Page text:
Both instructors used language that was consistent with a constructivist perspective of learning; the biology instructor often referred to students “constructing their own knowledge”, and several times the engineering instructor indicated that he aimed to help students “develop knowledge structures.” In addition, both instructors valued the role of Social Interactions in constructing understanding, expecting students “to interact, not just with the content but with each other to make meaning of the content” (biology instructor) and “talking with their group and grappling with the material” (engineering instructor). Both instructors allude to how instructional tools can provide the impetus for students to interact with one another in sense-making processes.
Both instructors also suggested that the data from ARS questions was useful for Formative Assessment to “see what they’re [i.e., the students are] thinking and where the misconception might be” (biology instructor). The ARS tool allows the instructors to have her or his “finger on the pulse of the class” (engineering instructor) and give students the “opportunity to assess their own learning” (engineering instructor). The engineering instructor also tied this aspect of the instructional system to Social Interactions stating ARS questions give “them an opportunity to communicate what they’ve learned to their peers.”
Both instructors recognized the need to develop disciplinary sense-making aligned with their expressed experiences with Summative Assessments. As the biology instructor states, “I started crafting exams and assessments that were, you know, more about how could students predict, could students look at a set of data and then make inferences from it, and I came to realize that they couldn’t really do that.” This realization motivated her to implement POGIL with GIW in her course to help students develop these skills. Similarly, the engineering instructor recalled a time when he received pushback from students for an exam that was perceived as “unfair.” He explained his “rationale” to them as follows: “if you understood this, the concept from this application then...you know, I was looking to see if you could transfer it and use it over here.” Importantly, both instructors are holding students accountable for higher-level disciplinary thinking processes when they test students, thus aligning the sense-making processes they seek to develop with the active learning tools to the questions on the exams.
In summary, both instructors value and seek to cultivate sense-making processes. The biology instructor describes these processes as “thinking like a biologist” which includes defending answer choices and prompting students to be reflective. The engineering instructor expects students to “figure out what the answer is” by “being able to take a lot of information, break it up into the parts and map it to, again, those concepts that are kind of fundamental, and then use that information to come to a [numerical] solution.”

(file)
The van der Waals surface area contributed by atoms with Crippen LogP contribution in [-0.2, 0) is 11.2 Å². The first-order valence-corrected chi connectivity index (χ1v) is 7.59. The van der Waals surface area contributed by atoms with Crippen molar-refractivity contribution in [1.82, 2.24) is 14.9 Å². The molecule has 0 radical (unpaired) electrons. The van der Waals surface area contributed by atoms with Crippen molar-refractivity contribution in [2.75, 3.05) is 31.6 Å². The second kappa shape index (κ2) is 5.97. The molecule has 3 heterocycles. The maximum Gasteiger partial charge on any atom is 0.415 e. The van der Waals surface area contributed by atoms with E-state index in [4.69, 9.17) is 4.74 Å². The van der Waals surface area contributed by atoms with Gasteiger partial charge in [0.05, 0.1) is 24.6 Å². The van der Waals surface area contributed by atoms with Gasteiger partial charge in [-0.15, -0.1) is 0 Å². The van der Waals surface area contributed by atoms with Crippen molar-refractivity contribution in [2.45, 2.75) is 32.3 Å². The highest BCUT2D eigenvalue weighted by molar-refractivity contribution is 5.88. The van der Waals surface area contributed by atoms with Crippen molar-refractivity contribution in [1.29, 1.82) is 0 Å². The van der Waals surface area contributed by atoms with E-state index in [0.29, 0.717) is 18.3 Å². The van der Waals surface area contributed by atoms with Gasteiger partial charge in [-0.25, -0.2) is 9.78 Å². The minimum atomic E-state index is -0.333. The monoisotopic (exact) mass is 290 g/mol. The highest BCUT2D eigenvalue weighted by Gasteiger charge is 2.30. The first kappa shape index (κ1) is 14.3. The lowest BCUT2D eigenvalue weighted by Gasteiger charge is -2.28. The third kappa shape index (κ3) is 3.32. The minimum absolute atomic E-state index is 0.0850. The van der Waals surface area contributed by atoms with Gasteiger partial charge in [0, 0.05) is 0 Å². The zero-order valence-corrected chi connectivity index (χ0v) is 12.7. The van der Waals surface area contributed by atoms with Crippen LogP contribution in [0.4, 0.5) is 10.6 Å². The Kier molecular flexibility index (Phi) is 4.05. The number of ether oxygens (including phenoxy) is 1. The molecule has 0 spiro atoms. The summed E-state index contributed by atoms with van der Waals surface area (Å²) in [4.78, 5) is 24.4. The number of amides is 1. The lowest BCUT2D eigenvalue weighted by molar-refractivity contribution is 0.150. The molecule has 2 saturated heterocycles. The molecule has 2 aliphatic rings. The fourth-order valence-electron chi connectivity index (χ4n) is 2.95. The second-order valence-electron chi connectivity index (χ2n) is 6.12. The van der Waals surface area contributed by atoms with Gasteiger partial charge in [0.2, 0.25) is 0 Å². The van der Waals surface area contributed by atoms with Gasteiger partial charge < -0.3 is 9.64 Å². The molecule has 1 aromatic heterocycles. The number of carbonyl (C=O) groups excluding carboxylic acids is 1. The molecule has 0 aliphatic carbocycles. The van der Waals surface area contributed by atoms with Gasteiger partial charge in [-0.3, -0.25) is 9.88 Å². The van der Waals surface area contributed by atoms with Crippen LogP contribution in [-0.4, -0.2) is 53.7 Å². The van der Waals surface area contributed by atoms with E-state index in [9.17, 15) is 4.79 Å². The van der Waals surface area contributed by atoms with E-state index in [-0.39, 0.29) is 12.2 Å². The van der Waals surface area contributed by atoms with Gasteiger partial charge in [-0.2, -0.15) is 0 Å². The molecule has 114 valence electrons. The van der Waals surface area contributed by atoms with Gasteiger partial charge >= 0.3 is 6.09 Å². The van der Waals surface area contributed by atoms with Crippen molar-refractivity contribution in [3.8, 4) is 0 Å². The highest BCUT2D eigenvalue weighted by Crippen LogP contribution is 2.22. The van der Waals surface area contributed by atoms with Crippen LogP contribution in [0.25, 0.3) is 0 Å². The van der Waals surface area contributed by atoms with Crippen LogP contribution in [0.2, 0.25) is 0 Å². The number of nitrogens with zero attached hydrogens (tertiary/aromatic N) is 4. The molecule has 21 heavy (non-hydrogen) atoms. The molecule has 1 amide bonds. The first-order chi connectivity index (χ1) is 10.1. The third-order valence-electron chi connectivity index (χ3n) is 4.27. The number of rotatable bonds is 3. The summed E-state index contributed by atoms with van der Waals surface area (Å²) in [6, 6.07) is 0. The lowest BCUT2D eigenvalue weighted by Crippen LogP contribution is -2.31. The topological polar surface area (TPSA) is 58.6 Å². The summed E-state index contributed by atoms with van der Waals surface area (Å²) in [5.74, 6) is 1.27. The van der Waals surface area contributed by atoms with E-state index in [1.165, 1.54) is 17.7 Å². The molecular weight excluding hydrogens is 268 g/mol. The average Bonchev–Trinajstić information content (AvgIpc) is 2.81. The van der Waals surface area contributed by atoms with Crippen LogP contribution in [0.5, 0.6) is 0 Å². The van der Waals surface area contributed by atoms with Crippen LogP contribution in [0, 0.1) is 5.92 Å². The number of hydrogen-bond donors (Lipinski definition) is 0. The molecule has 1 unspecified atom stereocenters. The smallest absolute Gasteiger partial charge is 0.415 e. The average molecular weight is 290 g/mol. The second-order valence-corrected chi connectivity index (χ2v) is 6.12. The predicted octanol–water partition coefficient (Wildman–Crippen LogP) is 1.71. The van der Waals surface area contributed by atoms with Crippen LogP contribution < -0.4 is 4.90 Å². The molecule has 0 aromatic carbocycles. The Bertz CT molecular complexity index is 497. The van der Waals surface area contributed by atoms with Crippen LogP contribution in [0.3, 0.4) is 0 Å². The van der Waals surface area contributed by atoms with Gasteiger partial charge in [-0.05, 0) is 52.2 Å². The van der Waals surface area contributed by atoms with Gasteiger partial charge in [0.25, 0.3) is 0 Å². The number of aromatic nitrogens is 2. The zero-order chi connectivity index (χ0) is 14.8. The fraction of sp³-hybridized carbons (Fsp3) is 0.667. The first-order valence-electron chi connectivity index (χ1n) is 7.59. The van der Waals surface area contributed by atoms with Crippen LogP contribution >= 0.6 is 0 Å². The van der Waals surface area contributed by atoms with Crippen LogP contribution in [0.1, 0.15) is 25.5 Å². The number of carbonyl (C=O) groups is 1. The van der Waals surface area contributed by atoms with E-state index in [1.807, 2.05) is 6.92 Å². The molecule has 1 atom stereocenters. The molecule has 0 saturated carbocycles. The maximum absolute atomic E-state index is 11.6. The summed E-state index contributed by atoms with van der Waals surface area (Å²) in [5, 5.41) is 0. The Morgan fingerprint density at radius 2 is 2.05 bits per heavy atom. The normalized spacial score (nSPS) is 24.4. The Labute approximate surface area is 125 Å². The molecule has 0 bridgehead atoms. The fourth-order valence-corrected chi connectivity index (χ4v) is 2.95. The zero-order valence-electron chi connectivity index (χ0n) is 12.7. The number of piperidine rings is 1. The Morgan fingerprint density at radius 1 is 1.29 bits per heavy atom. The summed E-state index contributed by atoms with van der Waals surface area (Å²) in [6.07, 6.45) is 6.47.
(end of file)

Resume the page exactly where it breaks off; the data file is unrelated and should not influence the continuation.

In this study, we investigated how two instructors used ARS and GIW tools to identify and compare the ways that they intended for students to “get to the answer.” The data show that while the same active learning tools were used in both courses, the way in which students were being asked to engage in problem solving and sense-making varied. In the biology course, ARS questions were used primarily to “check in” with students to see if they were correctly interpreting the worksheet content (e.g., graphs and models) or to ask students to recall the material recently introduced. In the engineering course, ARS questions asked students to apply the concepts covered in lecture to new scenarios towards improving students’ conceptual understanding. These uses reflect the activity structure in each course. The biology course centered on briefly using clickers in almost every class to support instruction (lecture or POGIL). In the engineering course, 1 day and 25% of instruction time was devoted to ARS questions, and the instructor asked students to engage in deeper ways by providing written justification and confidence.
In the biology course, the GIWs were primarily used in stand-alone activities, and most of the information necessary for students to answer the questions was contained within the worksheet. Typically, the information was presented in a context that aligned with a disciplinary model. In the engineering course, the instructor intended for students to reference their lecture notes and rely on their conceptual knowledge of fundamental principles from the previous ARS class session in order to successfully answer the GIW questions. The biology instructor used the worksheets as an opportunity for integrated development of their conceptual reasoning, quantitative reasoning, and metacognitive thinking. On the other hand, the engineering instructor focused primarily on cultivating aspects of quantitative reasoning for problem solving.
In our analysis, we position ARS and GIW as tools that are utilized within instructional systems to produce learning. We have shown that the specific intent of the biology instructor when she uses these tools is very different than the engineering instructor. However, common threads emerged that can be used as ways to consider instruction with active learning tools. Both instructors use these tools to build towards the same basic disciplinary thinking and sense-making processes of conceptual reasoning, quantitative reasoning, and metacognitive thinking. Conceptual reasoning processes that were identified in the think-aloud interviews included intending students to use graphical information to qualitatively explain a situation, relate information to a physical representation, and identify relationships between variables. Quantitative reasoning processes included developing equations to describe phenomena and manipulating equations to reveal the relationship between variables. Metacognitive thinking included considering alternative possible solution strategies and reflecting on the reasonableness of an answer value in relation to a physical system.